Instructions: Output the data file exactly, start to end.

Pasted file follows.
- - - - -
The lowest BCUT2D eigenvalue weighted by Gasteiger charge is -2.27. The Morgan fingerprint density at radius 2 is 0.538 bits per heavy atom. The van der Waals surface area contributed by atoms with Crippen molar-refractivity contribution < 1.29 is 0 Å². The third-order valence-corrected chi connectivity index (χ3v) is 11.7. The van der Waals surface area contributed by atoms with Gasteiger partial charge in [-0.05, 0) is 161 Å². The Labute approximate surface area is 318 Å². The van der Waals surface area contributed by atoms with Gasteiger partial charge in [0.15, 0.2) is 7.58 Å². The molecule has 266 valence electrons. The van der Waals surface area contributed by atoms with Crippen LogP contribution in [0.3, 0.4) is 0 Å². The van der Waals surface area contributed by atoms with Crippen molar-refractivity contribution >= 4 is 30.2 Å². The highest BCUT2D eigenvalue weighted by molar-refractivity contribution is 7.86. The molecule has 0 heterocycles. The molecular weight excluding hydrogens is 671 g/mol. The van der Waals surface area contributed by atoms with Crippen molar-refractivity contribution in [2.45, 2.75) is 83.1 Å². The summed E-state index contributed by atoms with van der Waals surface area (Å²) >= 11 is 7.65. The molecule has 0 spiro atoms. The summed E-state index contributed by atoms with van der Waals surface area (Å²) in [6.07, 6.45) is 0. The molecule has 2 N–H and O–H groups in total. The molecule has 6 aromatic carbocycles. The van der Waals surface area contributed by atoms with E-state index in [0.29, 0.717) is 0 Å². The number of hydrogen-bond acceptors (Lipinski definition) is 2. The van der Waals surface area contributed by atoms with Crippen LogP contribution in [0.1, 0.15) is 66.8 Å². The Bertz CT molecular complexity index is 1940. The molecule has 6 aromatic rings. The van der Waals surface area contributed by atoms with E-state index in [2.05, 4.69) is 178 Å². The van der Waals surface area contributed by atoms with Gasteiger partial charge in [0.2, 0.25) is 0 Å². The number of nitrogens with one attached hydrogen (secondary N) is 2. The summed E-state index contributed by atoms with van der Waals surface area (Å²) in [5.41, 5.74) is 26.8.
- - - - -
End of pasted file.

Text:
The lowest BCUT2D eigenvalue weighted by Gasteiger charge is -2.27. The Morgan fingerprint density at radius 2 is 0.538 bits per heavy atom. The van der Waals surface area contributed by atoms with Crippen molar-refractivity contribution < 1.29 is 0 Å². The third-order valence-corrected chi connectivity index (χ3v) is 11.7. The van der Waals surface area contributed by atoms with Gasteiger partial charge in [-0.05, 0) is 161 Å². The Labute approximate surface area is 318 Å². The van der Waals surface area contributed by atoms with Gasteiger partial charge in [0.15, 0.2) is 7.58 Å². The molecule has 266 valence electrons. The van der Waals surface area contributed by atoms with Crippen LogP contribution in [0.3, 0.4) is 0 Å². The van der Waals surface area contributed by atoms with Crippen molar-refractivity contribution >= 4 is 30.2 Å². The highest BCUT2D eigenvalue weighted by molar-refractivity contribution is 7.86. The molecule has 0 heterocycles. The molecular weight excluding hydrogens is 671 g/mol. The van der Waals surface area contributed by atoms with Crippen molar-refractivity contribution in [2.45, 2.75) is 83.1 Å². The summed E-state index contributed by atoms with van der Waals surface area (Å²) >= 11 is 7.65. The molecule has 0 spiro atoms. The summed E-state index contributed by atoms with van der Waals surface area (Å²) in [6.07, 6.45) is 0. The molecule has 2 N–H and O–H groups in total. The molecule has 6 aromatic carbocycles. The van der Waals surface area contributed by atoms with E-state index in [0.29, 0.717) is 0 Å². The number of hydrogen-bond acceptors (Lipinski definition) is 2. The van der Waals surface area contributed by atoms with Crippen LogP contribution in [0.1, 0.15) is 66.8 Å². The Bertz CT molecular complexity index is 1940. The molecule has 6 aromatic rings. The van der Waals surface area contributed by atoms with E-state index in [2.05, 4.69) is 178 Å². The van der Waals surface area contributed by atoms with Gasteiger partial charge in [0.2, 0.25) is 0 Å². The number of nitrogens with one attached hydrogen (secondary N) is 2. The summed E-state index contributed by atoms with van der Waals surface area (Å²) in [5.41, 5.74) is 26.8.